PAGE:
Milwaukee Bucks: Sterling Brown’s costly shooting stagnation

MILWAUKEE, WISCONSIN - DECEMBER 19: (Photo by Stacy Revere/Getty Images)
MILWAUKEE, WISCONSIN - DECEMBER 19: (Photo by Stacy Revere/Getty Images) /

Heading into free agency for the first time, Sterling Brown’s disappointing shooting for the Milwaukee Bucks this season will likely prove costly.

Having been a starter for the Milwaukee Bucks for a significant spell in their playoff journey last year, Sterling Brown has had to adjust to a very different role as he’s essentially slipped out of the rotation during the 2019-20 campaign.

That would be troubling for any NBA player in normal circumstances, but in Brown’s case the timing is even worse than usual, considering he’s facing the prospect of being a free agent for the first time this summer.

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As a second round pick, that’s by no means insignificant. The 25-year-old will have earned a total of $3.8 million in career salary by the time he’ll potentially find himself hitting the open market in the offseason. That would be a lot of money to the average person, but it’s by no means the kind of money that would set up a professional athlete for the rest of their life.

On that front, a second round pick’s second contract is so important. It’s for that reason that Malcolm Brogdon will have been quite content to leave a good thing in Milwaukee last summer in exchange for a lucrative, and life-changing, $85.5 million deal with the Indiana Pacers.

No such offer will be forthcoming for Brown, and in fact, his NBA future may prove to be more precarious than anyone would like to imagine.

If that proves to be the case for Brown, his shooting performance this season will certainly be to blame.

Having emerged from college as a good three-point shooter, and backed that up with a couple of above average seasons in his rookie and sophomore campaigns, the kind of extended slump that Brown has endured this year wasn’t exactly expected.

Brown has made just 31.6 percent of his three-point attempts in 2019-20, while his field goal percentage overall has also slipped to 36.7 percent, the first time in his career that it has been sub 40 percent.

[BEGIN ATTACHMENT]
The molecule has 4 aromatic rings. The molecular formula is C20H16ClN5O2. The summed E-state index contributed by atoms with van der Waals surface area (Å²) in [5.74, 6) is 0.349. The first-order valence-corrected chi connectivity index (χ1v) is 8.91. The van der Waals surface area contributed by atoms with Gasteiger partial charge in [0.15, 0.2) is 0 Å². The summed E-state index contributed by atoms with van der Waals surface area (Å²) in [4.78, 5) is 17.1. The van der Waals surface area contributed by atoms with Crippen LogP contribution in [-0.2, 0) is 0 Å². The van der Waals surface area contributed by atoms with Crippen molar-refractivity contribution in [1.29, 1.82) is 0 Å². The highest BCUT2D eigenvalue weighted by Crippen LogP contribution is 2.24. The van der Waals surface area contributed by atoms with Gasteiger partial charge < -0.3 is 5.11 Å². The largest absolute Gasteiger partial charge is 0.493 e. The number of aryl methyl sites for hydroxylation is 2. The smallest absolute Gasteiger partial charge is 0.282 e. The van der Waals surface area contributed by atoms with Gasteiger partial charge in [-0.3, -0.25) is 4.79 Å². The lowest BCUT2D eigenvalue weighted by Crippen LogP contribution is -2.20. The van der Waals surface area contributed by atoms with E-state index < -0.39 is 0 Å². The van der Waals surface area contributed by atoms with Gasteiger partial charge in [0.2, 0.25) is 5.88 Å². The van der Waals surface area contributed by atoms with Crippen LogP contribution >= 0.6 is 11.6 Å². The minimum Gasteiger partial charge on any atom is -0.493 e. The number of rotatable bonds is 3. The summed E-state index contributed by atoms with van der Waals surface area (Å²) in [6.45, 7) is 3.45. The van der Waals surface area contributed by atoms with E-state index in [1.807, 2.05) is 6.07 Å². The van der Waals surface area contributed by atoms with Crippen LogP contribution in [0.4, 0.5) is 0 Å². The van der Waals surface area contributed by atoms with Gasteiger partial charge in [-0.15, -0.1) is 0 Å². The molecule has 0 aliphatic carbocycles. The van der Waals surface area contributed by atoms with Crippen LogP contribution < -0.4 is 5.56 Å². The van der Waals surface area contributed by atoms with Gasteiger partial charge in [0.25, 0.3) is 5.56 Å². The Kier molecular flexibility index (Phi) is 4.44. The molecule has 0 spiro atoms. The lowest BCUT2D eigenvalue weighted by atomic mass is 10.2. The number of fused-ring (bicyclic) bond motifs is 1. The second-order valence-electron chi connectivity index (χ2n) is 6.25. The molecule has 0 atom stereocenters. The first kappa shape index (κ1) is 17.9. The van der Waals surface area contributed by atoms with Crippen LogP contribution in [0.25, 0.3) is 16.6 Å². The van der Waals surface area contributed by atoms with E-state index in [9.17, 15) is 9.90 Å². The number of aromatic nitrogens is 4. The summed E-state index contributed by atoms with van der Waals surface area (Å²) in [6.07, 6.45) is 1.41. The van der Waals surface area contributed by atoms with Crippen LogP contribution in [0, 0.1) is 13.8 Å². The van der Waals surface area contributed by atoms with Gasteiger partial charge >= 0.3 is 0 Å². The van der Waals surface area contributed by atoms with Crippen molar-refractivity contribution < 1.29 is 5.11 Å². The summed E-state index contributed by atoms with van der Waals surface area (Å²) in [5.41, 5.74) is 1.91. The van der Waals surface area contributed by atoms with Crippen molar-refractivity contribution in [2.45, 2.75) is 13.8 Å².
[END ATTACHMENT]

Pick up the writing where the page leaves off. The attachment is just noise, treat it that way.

As a wing with the physical attributes to thrive in terms of versatility in the modern NBA, an intensity that often sparks positive defensive efforts, and an incredible nose for coming up with rebounds, there’s a lot to like about Brown’s game.

Still, to be truly playable he needs to offer something offensively. His three-point shooting had adequately fulfilled that function before the current campaign, even stretching further to include some deadly flashes from the corners.

That area of Brown’s game has yielded 41 percent shooting on 39 attempts so far this season, but that pales in comparison to his 50.8 percent on 57 attempts last season.

To make matters worse, that slump in what was one of the greatest areas of strength in Brown’s offensive arsenal has also coincided with other drop-offs offensively.

After making 58.2 percent of his shots from within five feet of the rim last season, this year that efficiency has plummeted to 49.3 percent.

Brown will be a restricted free agent in the offseason, meaning the Bucks will have the option of matching any offers made by other teams. At present, though, will the Bucks even be interested in retaining Brown?

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In spite of having demonstrated real promise as a role player through the first few years of his NBA career, a poorly timed shooting slump could do lasting damage to Brown’s prospects of a career in the league.